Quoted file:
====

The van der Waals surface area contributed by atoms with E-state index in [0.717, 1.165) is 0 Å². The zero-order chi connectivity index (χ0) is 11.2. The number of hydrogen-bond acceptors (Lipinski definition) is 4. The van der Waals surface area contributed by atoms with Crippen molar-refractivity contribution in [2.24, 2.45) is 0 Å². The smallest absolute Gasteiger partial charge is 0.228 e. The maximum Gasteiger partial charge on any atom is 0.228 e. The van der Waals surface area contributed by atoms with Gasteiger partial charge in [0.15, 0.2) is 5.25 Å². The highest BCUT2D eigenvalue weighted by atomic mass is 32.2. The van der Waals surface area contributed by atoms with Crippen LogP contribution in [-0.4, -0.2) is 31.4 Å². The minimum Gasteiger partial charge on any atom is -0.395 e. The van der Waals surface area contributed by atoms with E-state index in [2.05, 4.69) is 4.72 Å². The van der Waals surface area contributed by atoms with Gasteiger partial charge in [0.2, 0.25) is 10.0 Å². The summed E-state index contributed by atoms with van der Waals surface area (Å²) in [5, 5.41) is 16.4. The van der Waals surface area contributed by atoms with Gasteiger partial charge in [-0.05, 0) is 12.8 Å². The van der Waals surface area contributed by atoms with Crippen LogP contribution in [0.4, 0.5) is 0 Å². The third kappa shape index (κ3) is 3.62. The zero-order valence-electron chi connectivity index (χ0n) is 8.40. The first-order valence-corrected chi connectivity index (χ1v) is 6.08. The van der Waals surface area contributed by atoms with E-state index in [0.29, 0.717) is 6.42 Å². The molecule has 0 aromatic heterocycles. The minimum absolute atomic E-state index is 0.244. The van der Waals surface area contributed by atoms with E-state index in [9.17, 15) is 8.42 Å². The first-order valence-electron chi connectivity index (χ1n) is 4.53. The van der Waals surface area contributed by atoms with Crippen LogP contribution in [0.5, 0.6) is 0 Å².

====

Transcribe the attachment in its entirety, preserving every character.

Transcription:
The van der Waals surface area contributed by atoms with E-state index in [0.717, 1.165) is 0 Å². The zero-order chi connectivity index (χ0) is 11.2. The number of hydrogen-bond acceptors (Lipinski definition) is 4. The van der Waals surface area contributed by atoms with Crippen molar-refractivity contribution in [2.24, 2.45) is 0 Å². The smallest absolute Gasteiger partial charge is 0.228 e. The maximum Gasteiger partial charge on any atom is 0.228 e. The van der Waals surface area contributed by atoms with Gasteiger partial charge in [0.15, 0.2) is 5.25 Å². The highest BCUT2D eigenvalue weighted by atomic mass is 32.2. The van der Waals surface area contributed by atoms with Crippen LogP contribution in [-0.4, -0.2) is 31.4 Å². The minimum Gasteiger partial charge on any atom is -0.395 e. The van der Waals surface area contributed by atoms with E-state index in [2.05, 4.69) is 4.72 Å². The van der Waals surface area contributed by atoms with Gasteiger partial charge in [0.2, 0.25) is 10.0 Å². The summed E-state index contributed by atoms with van der Waals surface area (Å²) in [5, 5.41) is 16.4. The van der Waals surface area contributed by atoms with Gasteiger partial charge in [-0.05, 0) is 12.8 Å². The van der Waals surface area contributed by atoms with Crippen LogP contribution in [0.4, 0.5) is 0 Å². The third kappa shape index (κ3) is 3.62. The zero-order valence-electron chi connectivity index (χ0n) is 8.40. The first-order valence-corrected chi connectivity index (χ1v) is 6.08. The van der Waals surface area contributed by atoms with E-state index in [0.29, 0.717) is 6.42 Å². The molecule has 0 aromatic heterocycles. The minimum absolute atomic E-state index is 0.244. The van der Waals surface area contributed by atoms with E-state index in [9.17, 15) is 8.42 Å². The first-order valence-electron chi connectivity index (χ1n) is 4.53. The van der Waals surface area contributed by atoms with Crippen LogP contribution in [0.5, 0.6) is 0 Å².